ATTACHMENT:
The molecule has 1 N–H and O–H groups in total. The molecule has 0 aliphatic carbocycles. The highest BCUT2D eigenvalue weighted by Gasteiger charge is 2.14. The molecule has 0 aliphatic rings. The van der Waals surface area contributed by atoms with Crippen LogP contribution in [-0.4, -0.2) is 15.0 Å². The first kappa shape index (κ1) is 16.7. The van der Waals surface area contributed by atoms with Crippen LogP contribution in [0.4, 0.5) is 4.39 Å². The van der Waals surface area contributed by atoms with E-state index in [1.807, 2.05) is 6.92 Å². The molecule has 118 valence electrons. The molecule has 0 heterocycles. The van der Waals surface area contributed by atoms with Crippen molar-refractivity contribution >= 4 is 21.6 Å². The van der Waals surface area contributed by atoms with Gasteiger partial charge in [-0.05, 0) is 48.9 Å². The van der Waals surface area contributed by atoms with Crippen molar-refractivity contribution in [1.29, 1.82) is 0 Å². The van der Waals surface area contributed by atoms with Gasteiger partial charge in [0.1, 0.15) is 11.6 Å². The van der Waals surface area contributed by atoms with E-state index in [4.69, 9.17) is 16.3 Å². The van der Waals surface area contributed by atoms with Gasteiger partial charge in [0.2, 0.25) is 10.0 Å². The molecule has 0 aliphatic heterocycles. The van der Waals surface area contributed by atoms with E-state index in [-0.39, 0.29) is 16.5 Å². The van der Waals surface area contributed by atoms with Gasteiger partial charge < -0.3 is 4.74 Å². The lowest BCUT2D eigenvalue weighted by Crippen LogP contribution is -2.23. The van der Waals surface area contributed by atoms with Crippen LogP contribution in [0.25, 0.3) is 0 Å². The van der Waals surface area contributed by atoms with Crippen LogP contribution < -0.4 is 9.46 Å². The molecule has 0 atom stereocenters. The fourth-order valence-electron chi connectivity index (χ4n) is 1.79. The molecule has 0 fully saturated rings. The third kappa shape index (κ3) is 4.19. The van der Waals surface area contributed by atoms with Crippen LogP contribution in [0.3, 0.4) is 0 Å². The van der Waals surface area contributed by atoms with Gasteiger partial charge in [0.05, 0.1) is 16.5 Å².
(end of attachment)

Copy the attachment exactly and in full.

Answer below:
The molecule has 1 N–H and O–H groups in total. The molecule has 0 aliphatic carbocycles. The highest BCUT2D eigenvalue weighted by Gasteiger charge is 2.14. The molecule has 0 aliphatic rings. The van der Waals surface area contributed by atoms with Crippen LogP contribution in [-0.4, -0.2) is 15.0 Å². The first kappa shape index (κ1) is 16.7. The van der Waals surface area contributed by atoms with Crippen LogP contribution in [0.4, 0.5) is 4.39 Å². The van der Waals surface area contributed by atoms with E-state index in [1.807, 2.05) is 6.92 Å². The molecule has 118 valence electrons. The molecule has 0 heterocycles. The van der Waals surface area contributed by atoms with Crippen molar-refractivity contribution >= 4 is 21.6 Å². The van der Waals surface area contributed by atoms with Gasteiger partial charge in [-0.05, 0) is 48.9 Å². The van der Waals surface area contributed by atoms with Crippen molar-refractivity contribution in [1.29, 1.82) is 0 Å². The van der Waals surface area contributed by atoms with Gasteiger partial charge in [0.1, 0.15) is 11.6 Å². The van der Waals surface area contributed by atoms with E-state index in [4.69, 9.17) is 16.3 Å². The van der Waals surface area contributed by atoms with Gasteiger partial charge in [0.2, 0.25) is 10.0 Å². The molecule has 0 aliphatic heterocycles. The van der Waals surface area contributed by atoms with E-state index in [-0.39, 0.29) is 16.5 Å². The van der Waals surface area contributed by atoms with Gasteiger partial charge < -0.3 is 4.74 Å². The lowest BCUT2D eigenvalue weighted by Crippen LogP contribution is -2.23. The van der Waals surface area contributed by atoms with Crippen LogP contribution in [0.25, 0.3) is 0 Å². The van der Waals surface area contributed by atoms with Crippen LogP contribution < -0.4 is 9.46 Å². The molecule has 0 atom stereocenters. The fourth-order valence-electron chi connectivity index (χ4n) is 1.79. The molecule has 0 fully saturated rings. The third kappa shape index (κ3) is 4.19. The van der Waals surface area contributed by atoms with Crippen LogP contribution in [0.3, 0.4) is 0 Å². The van der Waals surface area contributed by atoms with Gasteiger partial charge in [0.05, 0.1) is 16.5 Å².